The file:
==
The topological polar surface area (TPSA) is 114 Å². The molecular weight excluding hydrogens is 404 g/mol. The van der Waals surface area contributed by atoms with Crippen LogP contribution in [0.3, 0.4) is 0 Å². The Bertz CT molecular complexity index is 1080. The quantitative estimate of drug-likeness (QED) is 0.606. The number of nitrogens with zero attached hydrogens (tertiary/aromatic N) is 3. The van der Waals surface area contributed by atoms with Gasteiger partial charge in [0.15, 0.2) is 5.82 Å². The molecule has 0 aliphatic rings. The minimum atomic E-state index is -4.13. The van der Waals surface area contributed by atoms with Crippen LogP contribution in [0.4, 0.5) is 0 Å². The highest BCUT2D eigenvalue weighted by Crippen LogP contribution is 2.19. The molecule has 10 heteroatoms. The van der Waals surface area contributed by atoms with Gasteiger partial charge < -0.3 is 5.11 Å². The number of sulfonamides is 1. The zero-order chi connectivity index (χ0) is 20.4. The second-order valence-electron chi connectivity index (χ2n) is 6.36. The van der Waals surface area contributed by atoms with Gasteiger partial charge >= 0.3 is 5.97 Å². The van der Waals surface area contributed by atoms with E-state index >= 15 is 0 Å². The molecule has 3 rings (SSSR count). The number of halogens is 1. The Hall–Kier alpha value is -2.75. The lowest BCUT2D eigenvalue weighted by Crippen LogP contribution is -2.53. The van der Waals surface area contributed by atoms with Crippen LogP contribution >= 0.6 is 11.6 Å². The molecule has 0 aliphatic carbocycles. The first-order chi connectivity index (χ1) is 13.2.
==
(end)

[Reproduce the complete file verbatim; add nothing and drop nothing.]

The topological polar surface area (TPSA) is 114 Å². The molecular weight excluding hydrogens is 404 g/mol. The van der Waals surface area contributed by atoms with Crippen LogP contribution in [0.3, 0.4) is 0 Å². The Bertz CT molecular complexity index is 1080. The quantitative estimate of drug-likeness (QED) is 0.606. The number of nitrogens with zero attached hydrogens (tertiary/aromatic N) is 3. The van der Waals surface area contributed by atoms with Gasteiger partial charge in [0.15, 0.2) is 5.82 Å². The molecule has 0 aliphatic rings. The minimum atomic E-state index is -4.13. The van der Waals surface area contributed by atoms with Crippen LogP contribution in [0.4, 0.5) is 0 Å². The highest BCUT2D eigenvalue weighted by Crippen LogP contribution is 2.19. The molecule has 10 heteroatoms. The van der Waals surface area contributed by atoms with Gasteiger partial charge < -0.3 is 5.11 Å². The number of sulfonamides is 1. The zero-order chi connectivity index (χ0) is 20.4. The second-order valence-electron chi connectivity index (χ2n) is 6.36. The van der Waals surface area contributed by atoms with Gasteiger partial charge >= 0.3 is 5.97 Å². The van der Waals surface area contributed by atoms with E-state index >= 15 is 0 Å². The molecule has 3 rings (SSSR count). The number of halogens is 1. The Hall–Kier alpha value is -2.75. The lowest BCUT2D eigenvalue weighted by Crippen LogP contribution is -2.53. The van der Waals surface area contributed by atoms with Crippen LogP contribution >= 0.6 is 11.6 Å². The molecule has 0 aliphatic carbocycles. The first-order chi connectivity index (χ1) is 13.2.